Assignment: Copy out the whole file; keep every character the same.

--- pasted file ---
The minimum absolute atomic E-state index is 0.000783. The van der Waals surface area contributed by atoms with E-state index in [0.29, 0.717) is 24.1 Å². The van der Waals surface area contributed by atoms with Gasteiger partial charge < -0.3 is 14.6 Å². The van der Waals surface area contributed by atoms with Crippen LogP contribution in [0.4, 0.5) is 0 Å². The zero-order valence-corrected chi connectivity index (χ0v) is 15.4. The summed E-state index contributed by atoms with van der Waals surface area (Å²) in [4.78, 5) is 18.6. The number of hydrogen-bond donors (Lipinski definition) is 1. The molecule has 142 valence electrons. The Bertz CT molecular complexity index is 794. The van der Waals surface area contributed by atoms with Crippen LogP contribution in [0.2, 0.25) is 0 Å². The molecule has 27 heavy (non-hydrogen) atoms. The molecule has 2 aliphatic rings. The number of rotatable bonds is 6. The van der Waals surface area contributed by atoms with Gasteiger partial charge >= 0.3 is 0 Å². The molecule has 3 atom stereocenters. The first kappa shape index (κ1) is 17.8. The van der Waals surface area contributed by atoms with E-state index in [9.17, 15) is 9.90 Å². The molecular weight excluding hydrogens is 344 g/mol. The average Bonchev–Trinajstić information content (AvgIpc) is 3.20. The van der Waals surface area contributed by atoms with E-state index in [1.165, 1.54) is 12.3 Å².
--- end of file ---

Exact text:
The minimum absolute atomic E-state index is 0.000783. The van der Waals surface area contributed by atoms with E-state index in [0.29, 0.717) is 24.1 Å². The van der Waals surface area contributed by atoms with Gasteiger partial charge < -0.3 is 14.6 Å². The van der Waals surface area contributed by atoms with Crippen LogP contribution in [0.4, 0.5) is 0 Å². The zero-order valence-corrected chi connectivity index (χ0v) is 15.4. The summed E-state index contributed by atoms with van der Waals surface area (Å²) in [4.78, 5) is 18.6. The number of hydrogen-bond donors (Lipinski definition) is 1. The molecule has 142 valence electrons. The Bertz CT molecular complexity index is 794. The van der Waals surface area contributed by atoms with Crippen LogP contribution in [0.2, 0.25) is 0 Å². The molecule has 27 heavy (non-hydrogen) atoms. The molecule has 2 aliphatic rings. The number of rotatable bonds is 6. The van der Waals surface area contributed by atoms with Gasteiger partial charge >= 0.3 is 0 Å². The molecule has 3 atom stereocenters. The first kappa shape index (κ1) is 17.8. The van der Waals surface area contributed by atoms with E-state index in [9.17, 15) is 9.90 Å². The molecular weight excluding hydrogens is 344 g/mol. The average Bonchev–Trinajstić information content (AvgIpc) is 3.20. The van der Waals surface area contributed by atoms with E-state index in [1.165, 1.54) is 12.3 Å².